Campus grapples with intersectionality in sexual and gender-based violence

IS-Anderson-MainStory1Campus community continues to question administration’s lack of acknowledgement of students with intersecting and diverse identities following the release of the Association of American Universities (AAU) UW Sexual Assault Climate Survey Task Force Report in September.

“I think often times when women of color are assaulted, it’s overlooked,” junior Pf’anique Hill said.

Hill explained that when women of color experience sexual assault they are over sexualized, discredited and lack faith in law enforcement or systems of authority. She said some institutions lack cultural competency.

One example she referred to was the University of Wisconsin Police Department’s “Don’t be that guy” campaign which she said lacks representation of people of color and non-heterosexual people. She feels like the campaign reinforces gender binaries.

“I think that it’s important to think about gender fluidity,” she said about discussing sexual and gender-based violence.

Initially, conduct coordinator and task force member Valyncia C. Raphael and her colleague, task force member Kari Hajduk hosted eight engagement sessions to breakdown their key highlights of the report with several campus communities including undergraduate students, graduate students and LGBTQ+ students.

“Given the survey data, the [LGBT] Campus Center population was identified as at a high risk,” LGBTCC Assistant Director Katherine Charek Briggs said.

The report indicated while one out of three women will experience sexual or gender-based violence before leaving the institution while American Indian/ Native American Women, LGBTQ+ students and students with disabilities experience violence disproportionately.

“There wasn’t a breakdown of queer people of color,” they said.

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Charek Briggs said more date would help a service determine where to allocate resources towards for prevention. Also, they explained members of these particular groups could have different experiences of sexual and gender-based violence because of their identity. In many cases, someone’s identity could define how they proceed after experiencing violence.

“Trans communities are less likely to disclose or feel safe if they disclose,” they said.

While this was the first report, which collected data about sexual and gender-based violence at such a comprehensive scale at the UW-Madison campus, many communities said some information was left out.

“I don’t feel like the university really pays attention to specific groups,” sophomore Samantha Adams said.

Adams, a Black woman and feminist who serves as the Outreach Coordinator for the Campus Women’s Center said administration could engage more. She suggested it be mandatory for administrative staff to attend events about manifestations of rape culture in diverse communities hosted by student organizations.

“Sometimes we need to start somewhere,” Raphael said.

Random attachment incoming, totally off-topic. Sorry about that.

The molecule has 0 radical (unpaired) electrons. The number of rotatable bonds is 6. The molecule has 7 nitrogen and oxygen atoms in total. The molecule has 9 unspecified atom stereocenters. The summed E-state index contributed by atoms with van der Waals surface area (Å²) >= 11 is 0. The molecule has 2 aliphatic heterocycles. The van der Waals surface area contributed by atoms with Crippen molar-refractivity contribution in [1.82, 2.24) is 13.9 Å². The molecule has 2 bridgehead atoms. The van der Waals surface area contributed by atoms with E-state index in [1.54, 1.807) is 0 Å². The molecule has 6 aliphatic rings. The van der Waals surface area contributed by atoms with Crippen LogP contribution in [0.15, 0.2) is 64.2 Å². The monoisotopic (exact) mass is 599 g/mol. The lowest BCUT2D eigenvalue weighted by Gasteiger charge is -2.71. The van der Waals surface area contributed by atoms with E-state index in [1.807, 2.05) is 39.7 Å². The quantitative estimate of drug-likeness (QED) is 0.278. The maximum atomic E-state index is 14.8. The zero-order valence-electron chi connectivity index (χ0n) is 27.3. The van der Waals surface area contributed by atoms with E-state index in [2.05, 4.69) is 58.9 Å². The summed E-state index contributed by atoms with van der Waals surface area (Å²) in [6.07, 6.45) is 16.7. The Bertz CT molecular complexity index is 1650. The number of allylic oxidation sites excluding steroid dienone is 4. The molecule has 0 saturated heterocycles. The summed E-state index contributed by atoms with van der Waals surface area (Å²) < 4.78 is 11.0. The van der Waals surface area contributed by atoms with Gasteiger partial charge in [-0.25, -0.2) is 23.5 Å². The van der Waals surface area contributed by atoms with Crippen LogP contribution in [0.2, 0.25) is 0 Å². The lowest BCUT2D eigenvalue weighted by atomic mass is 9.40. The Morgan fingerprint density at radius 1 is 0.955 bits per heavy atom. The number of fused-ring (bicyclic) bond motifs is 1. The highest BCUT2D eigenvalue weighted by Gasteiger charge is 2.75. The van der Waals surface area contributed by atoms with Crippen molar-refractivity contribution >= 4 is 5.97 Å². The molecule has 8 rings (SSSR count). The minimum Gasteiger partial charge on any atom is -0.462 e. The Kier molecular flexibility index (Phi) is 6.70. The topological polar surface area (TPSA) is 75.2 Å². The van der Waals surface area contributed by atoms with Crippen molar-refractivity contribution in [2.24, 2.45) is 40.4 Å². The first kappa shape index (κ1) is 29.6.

Some students requested more intersectional categories. This would include information such as how many transgendered women of color experience sexual and gender-based violence, which Raphael said could expose the respondents, but instead suggested offices serving those populations conduct more qualitative research.

“We didn’t want to out someone or have them stigmatized,” she said.

Raphael also said a gap between students and administration likely exists due to lack of knowledge of administration’s involvement in addressing rape culture in those particular communities.

Adams and Hill both said administration should engage more with student organizations already discussing rape culture through an intersectional lens. They both said sexual violence affects everyone no mater how they identify.

“Sexual violence at its core is a power seeking activity,” PAVE Chair Sophie Nielson said.

Nielson said she prioritizes intersectionality when working towards sexual violence prevention in order to represent all experiences as opposed to just the mainstream narrative and/or ideal. Raphael refers to this as the “stranger jumping out of the bushes” narrative or a narrative always involving cis-gender white women and men.

Charek Briggs said information and statistics about those affected disproportionately should be shared with larger mainstream audiences as well.

Raphael said her and her colleagues were deliberate in choosing which data to share in order to ensure the comfort of audience members apart of the populations affected disproportionately.

DSCN0018Student advocacy groups such as Promoting Awareness, Victim Empowerment (PAVE) and End Violence on Campus (EVOC) observe Sexual Assault Awareness Month (SAAM) in April. Throughout the month, several campus organizations and offices will host thought provoking events and speakers addressing the problem of practicing consent or lack thereof.

“There’s been a huge shift when talking about those topics,” Nielson said.

Most of these organizations and offices will serve the needs of all students including those of color, LGBTQ+ and with disabilities. Raphael and her colleagues in Bascom Hall will continue to assist students who are seeking support or have or are experiencing sexual violence through the UW-Madison Office of Student Conduct and Community Standards.

“Sexual violence affects everyone differently, but I am confident in my colleagues,” Raphael said.

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